One lunch time I went to the bank to deposit a cheque. This was in about the year 2006 when I was still working in Soho, London. The queue was very long and it progressed painfully slowly. The bank was short-staffed as is typical of many banks in London. As I moved slowly along the queue I noticed that there were about three packets of shiny things on the floor right under one of counters. I became very curious. I quickly identified the packets as condoms. I spent a few seconds wondering how they might have got onto the floor, but as my mind was occupied by that thought I noticed something much more interesting.
I noticed that although the condoms were positioned on the queuing customers’ passage none of the passengers made any attempt to pick them up or even talk about them. More interesting was the way that all the ten or so people who had to pass over them behaved; they took log steps to avoid them. They obviously noticed the condoms, but they would not get involved in anything to do with them. I attribute this to the London Syndrome: IT’S NOTHING TO DO WITH ME…so I won’t bother. I will return to the syndrome in a moment. Eventually it was my turn to confront the condoms. I stepped up to the lady at the counter and gently said to her “Are you aware that there are condoms on the floor?” She looked at me as if I was barking mad, but when she realised that I was not joking she informed another bank employee to pick them up. Suddenly the atmosphere at the bank changed. We all started talking. The bank lady offered them to me, but I politely declined and informed her that I was a dateless dude 😉 However, I felt good because we all started talking like human beings instead of keeping to ourselves. So I thank the person who dropped the condoms although later on they might have had trouble making out 😉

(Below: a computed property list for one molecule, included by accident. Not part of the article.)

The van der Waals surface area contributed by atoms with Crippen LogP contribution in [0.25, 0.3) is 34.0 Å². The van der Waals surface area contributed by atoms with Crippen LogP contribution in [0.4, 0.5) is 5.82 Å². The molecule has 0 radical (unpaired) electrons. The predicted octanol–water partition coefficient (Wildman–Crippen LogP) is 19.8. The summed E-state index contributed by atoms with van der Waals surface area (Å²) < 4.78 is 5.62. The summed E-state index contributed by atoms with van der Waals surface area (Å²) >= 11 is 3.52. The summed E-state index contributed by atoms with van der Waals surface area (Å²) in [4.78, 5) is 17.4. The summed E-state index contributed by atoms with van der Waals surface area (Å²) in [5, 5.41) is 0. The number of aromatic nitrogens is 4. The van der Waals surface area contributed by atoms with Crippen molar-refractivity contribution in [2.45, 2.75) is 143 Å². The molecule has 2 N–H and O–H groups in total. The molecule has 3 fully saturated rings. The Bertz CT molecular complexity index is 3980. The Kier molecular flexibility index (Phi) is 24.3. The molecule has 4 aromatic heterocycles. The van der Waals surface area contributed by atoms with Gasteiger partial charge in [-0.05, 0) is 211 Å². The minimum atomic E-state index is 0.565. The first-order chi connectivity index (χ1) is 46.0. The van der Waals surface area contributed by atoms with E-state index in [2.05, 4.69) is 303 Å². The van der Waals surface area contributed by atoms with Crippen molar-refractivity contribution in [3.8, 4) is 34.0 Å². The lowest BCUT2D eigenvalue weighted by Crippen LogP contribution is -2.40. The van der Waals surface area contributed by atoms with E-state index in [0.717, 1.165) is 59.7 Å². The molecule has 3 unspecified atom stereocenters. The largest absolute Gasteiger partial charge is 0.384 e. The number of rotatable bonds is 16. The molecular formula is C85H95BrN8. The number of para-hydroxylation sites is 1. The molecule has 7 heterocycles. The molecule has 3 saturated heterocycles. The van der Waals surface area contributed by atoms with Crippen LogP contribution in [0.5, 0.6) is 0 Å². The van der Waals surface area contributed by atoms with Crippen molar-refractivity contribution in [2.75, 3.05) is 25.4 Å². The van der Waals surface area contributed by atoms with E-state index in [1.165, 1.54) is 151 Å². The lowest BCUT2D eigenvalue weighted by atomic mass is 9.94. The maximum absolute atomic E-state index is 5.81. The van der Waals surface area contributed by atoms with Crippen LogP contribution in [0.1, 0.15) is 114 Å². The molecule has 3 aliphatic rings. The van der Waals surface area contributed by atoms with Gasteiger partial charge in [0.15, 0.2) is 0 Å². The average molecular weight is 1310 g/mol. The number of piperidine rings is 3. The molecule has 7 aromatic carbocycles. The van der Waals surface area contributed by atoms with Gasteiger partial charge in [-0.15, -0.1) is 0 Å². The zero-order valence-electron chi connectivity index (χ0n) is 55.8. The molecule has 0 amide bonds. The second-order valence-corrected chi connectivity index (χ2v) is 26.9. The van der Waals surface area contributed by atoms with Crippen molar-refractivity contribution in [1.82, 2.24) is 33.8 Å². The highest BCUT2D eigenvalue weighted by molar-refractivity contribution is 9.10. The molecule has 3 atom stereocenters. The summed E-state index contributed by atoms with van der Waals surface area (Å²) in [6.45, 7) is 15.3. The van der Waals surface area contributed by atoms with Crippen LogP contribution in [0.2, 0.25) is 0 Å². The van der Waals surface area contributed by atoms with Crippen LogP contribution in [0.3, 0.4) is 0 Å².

I guess that had I not said anything the condoms would have been there until someone from the bank noticed them. I just feel that London people can be very sad sometimes. Many London people will not get involved in anything that might be a little inconvenience to their own lives. You could get mugged and most people would turn a blind eye. A lady could be assaulted by a man in front of passengers in a bus and the other passengers would simply turn a blind eye. What a sad city! I come from Swaziland and in Swaziland we look out for each other. No one is allowed to do any stupid thing in public and expect to get away with it. Maybe London people could learn from that. They say that when good men stand by and do nothing chaos prevails. Please let’s all stop this London Syndrome and build a better city!